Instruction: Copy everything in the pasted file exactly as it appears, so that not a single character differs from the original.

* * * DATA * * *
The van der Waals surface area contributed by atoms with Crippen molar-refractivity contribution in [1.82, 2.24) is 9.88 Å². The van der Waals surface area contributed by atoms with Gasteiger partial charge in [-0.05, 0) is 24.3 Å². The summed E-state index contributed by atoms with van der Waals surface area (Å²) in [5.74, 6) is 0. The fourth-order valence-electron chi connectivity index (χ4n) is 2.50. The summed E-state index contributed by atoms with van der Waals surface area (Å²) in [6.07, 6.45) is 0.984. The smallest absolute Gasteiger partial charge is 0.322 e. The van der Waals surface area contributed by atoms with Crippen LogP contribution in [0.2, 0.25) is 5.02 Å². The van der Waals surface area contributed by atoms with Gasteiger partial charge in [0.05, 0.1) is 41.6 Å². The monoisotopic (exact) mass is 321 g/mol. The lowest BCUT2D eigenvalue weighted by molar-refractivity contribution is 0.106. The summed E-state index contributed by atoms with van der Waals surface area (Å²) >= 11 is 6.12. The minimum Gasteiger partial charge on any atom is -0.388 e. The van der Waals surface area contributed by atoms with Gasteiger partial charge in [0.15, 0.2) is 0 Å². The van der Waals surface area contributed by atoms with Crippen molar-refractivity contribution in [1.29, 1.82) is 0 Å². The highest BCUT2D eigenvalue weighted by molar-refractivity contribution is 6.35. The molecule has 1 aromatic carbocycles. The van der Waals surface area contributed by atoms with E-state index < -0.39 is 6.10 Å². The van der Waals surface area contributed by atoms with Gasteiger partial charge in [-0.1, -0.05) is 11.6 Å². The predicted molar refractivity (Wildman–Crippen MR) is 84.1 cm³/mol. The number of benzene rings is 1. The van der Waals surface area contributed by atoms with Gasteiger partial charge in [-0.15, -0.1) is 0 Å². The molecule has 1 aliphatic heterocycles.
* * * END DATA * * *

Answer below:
The van der Waals surface area contributed by atoms with Crippen molar-refractivity contribution in [1.82, 2.24) is 9.88 Å². The van der Waals surface area contributed by atoms with Gasteiger partial charge in [-0.05, 0) is 24.3 Å². The summed E-state index contributed by atoms with van der Waals surface area (Å²) in [5.74, 6) is 0. The fourth-order valence-electron chi connectivity index (χ4n) is 2.50. The summed E-state index contributed by atoms with van der Waals surface area (Å²) in [6.07, 6.45) is 0.984. The smallest absolute Gasteiger partial charge is 0.322 e. The van der Waals surface area contributed by atoms with Crippen LogP contribution in [0.2, 0.25) is 5.02 Å². The van der Waals surface area contributed by atoms with Gasteiger partial charge in [0.05, 0.1) is 41.6 Å². The monoisotopic (exact) mass is 321 g/mol. The lowest BCUT2D eigenvalue weighted by molar-refractivity contribution is 0.106. The summed E-state index contributed by atoms with van der Waals surface area (Å²) >= 11 is 6.12. The minimum Gasteiger partial charge on any atom is -0.388 e. The van der Waals surface area contributed by atoms with Gasteiger partial charge in [0.15, 0.2) is 0 Å². The van der Waals surface area contributed by atoms with Crippen molar-refractivity contribution in [1.29, 1.82) is 0 Å². The highest BCUT2D eigenvalue weighted by molar-refractivity contribution is 6.35. The molecule has 1 aromatic carbocycles. The van der Waals surface area contributed by atoms with E-state index < -0.39 is 6.10 Å². The van der Waals surface area contributed by atoms with Gasteiger partial charge in [-0.1, -0.05) is 11.6 Å². The predicted molar refractivity (Wildman–Crippen MR) is 84.1 cm³/mol. The number of benzene rings is 1. The van der Waals surface area contributed by atoms with Gasteiger partial charge in [-0.15, -0.1) is 0 Å². The molecule has 1 aliphatic heterocycles.